The Brooklyn Nets’ Kevin Durant will still serve as an NBA All-Star Game captain despite a hamstring injury that will keep him from playing. Durant and fellow All-Star Game captain LeBron James of the Los Angeles Lakers will each draft a roster out of the pool of selected All-Stars. The All-Star draft will air on TNT on March 4. It remained unclear whether Durant will travel to Atlanta for the game on March 7.
A Knicks official said Rivers was at the Garden, but in the back getting treatment for a sore ankle. Rivers was not listed on the pregame injury report submitted to the NBA. On the box score, Rivers was listed with a DNP-Coach’s Decision. Earlier this week, Rivers said of his situation: “I can’t control if I’m traded today, tomorrow or the next day. What I can control is how I am as a player.’’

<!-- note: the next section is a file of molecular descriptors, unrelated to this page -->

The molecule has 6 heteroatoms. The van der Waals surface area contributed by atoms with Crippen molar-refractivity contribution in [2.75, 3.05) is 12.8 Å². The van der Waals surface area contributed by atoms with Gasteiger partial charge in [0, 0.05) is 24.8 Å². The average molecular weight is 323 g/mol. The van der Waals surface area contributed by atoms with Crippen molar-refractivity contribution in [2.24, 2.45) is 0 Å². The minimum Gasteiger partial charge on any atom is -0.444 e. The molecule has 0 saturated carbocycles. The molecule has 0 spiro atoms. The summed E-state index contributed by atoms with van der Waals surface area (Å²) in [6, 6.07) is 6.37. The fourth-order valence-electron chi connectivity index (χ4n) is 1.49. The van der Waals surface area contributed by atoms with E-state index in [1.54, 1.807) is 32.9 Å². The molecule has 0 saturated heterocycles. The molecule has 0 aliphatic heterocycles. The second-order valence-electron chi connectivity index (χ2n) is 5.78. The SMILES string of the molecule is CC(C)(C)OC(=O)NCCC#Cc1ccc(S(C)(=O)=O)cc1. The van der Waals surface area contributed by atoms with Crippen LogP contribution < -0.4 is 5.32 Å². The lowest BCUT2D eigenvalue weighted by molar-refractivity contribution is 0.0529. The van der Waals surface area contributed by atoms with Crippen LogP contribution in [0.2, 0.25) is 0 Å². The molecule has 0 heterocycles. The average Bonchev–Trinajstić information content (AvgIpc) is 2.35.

Storyline: Austin Rivers Trade?
That doesn’t mean he’s a finished product. There’s a reason the Raptors signed him with G League intentions and not for the NBA roster. The 10-day contract (about $82,000) affords them six games to see how he can fit and progress in their environment. It’s an audition by another name, and not the first time the Raptors have used a 10-day to get a 905 look at a prospect. “This gives us a chance to get Donta down in our system, teach him our ins and outs and the way we operate our offence, our defence, our schemes, and see how he looks running those,” general manager Chad Sanders said. “With Tampa just down the street, it’s a chance for us to get him out there and get some reps and get a chance to evaluate him for the big club.”